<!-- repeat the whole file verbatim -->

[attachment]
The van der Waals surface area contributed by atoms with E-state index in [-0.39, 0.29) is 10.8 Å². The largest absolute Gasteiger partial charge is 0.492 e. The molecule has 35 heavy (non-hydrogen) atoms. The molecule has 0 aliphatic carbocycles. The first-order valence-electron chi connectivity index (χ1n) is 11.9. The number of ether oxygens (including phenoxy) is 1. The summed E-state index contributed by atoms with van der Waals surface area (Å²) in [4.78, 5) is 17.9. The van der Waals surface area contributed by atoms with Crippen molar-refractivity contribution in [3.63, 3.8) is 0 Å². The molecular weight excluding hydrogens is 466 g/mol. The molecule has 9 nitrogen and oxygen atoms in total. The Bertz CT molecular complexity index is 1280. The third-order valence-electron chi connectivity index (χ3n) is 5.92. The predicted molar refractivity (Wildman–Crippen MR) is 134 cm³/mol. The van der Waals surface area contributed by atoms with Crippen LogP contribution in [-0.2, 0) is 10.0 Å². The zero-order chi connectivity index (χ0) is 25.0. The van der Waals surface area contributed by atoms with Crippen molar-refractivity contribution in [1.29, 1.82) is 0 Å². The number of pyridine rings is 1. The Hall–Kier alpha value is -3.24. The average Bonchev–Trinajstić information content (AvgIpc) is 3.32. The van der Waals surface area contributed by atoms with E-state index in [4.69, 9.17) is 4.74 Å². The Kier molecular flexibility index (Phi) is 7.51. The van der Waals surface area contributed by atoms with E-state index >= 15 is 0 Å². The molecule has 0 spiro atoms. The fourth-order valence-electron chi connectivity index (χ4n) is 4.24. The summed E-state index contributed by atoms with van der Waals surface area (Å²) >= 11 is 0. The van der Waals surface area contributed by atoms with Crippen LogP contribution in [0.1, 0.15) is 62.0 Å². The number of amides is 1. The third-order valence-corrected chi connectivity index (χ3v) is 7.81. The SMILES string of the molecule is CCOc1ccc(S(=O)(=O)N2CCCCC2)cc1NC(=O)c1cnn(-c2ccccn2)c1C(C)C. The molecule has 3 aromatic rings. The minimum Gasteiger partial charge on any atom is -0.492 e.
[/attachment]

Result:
The van der Waals surface area contributed by atoms with E-state index in [-0.39, 0.29) is 10.8 Å². The largest absolute Gasteiger partial charge is 0.492 e. The molecule has 35 heavy (non-hydrogen) atoms. The molecule has 0 aliphatic carbocycles. The first-order valence-electron chi connectivity index (χ1n) is 11.9. The number of ether oxygens (including phenoxy) is 1. The summed E-state index contributed by atoms with van der Waals surface area (Å²) in [4.78, 5) is 17.9. The van der Waals surface area contributed by atoms with Crippen molar-refractivity contribution in [3.63, 3.8) is 0 Å². The molecular weight excluding hydrogens is 466 g/mol. The molecule has 9 nitrogen and oxygen atoms in total. The Bertz CT molecular complexity index is 1280. The third-order valence-electron chi connectivity index (χ3n) is 5.92. The predicted molar refractivity (Wildman–Crippen MR) is 134 cm³/mol. The van der Waals surface area contributed by atoms with Crippen LogP contribution in [-0.2, 0) is 10.0 Å². The zero-order chi connectivity index (χ0) is 25.0. The van der Waals surface area contributed by atoms with Crippen molar-refractivity contribution in [1.29, 1.82) is 0 Å². The number of pyridine rings is 1. The Hall–Kier alpha value is -3.24. The average Bonchev–Trinajstić information content (AvgIpc) is 3.32. The van der Waals surface area contributed by atoms with E-state index in [4.69, 9.17) is 4.74 Å². The Kier molecular flexibility index (Phi) is 7.51. The van der Waals surface area contributed by atoms with E-state index >= 15 is 0 Å². The molecule has 0 spiro atoms. The fourth-order valence-electron chi connectivity index (χ4n) is 4.24. The summed E-state index contributed by atoms with van der Waals surface area (Å²) >= 11 is 0. The van der Waals surface area contributed by atoms with Crippen LogP contribution in [0.1, 0.15) is 62.0 Å². The number of amides is 1. The third-order valence-corrected chi connectivity index (χ3v) is 7.81. The SMILES string of the molecule is CCOc1ccc(S(=O)(=O)N2CCCCC2)cc1NC(=O)c1cnn(-c2ccccn2)c1C(C)C. The molecule has 3 aromatic rings. The minimum Gasteiger partial charge on any atom is -0.492 e.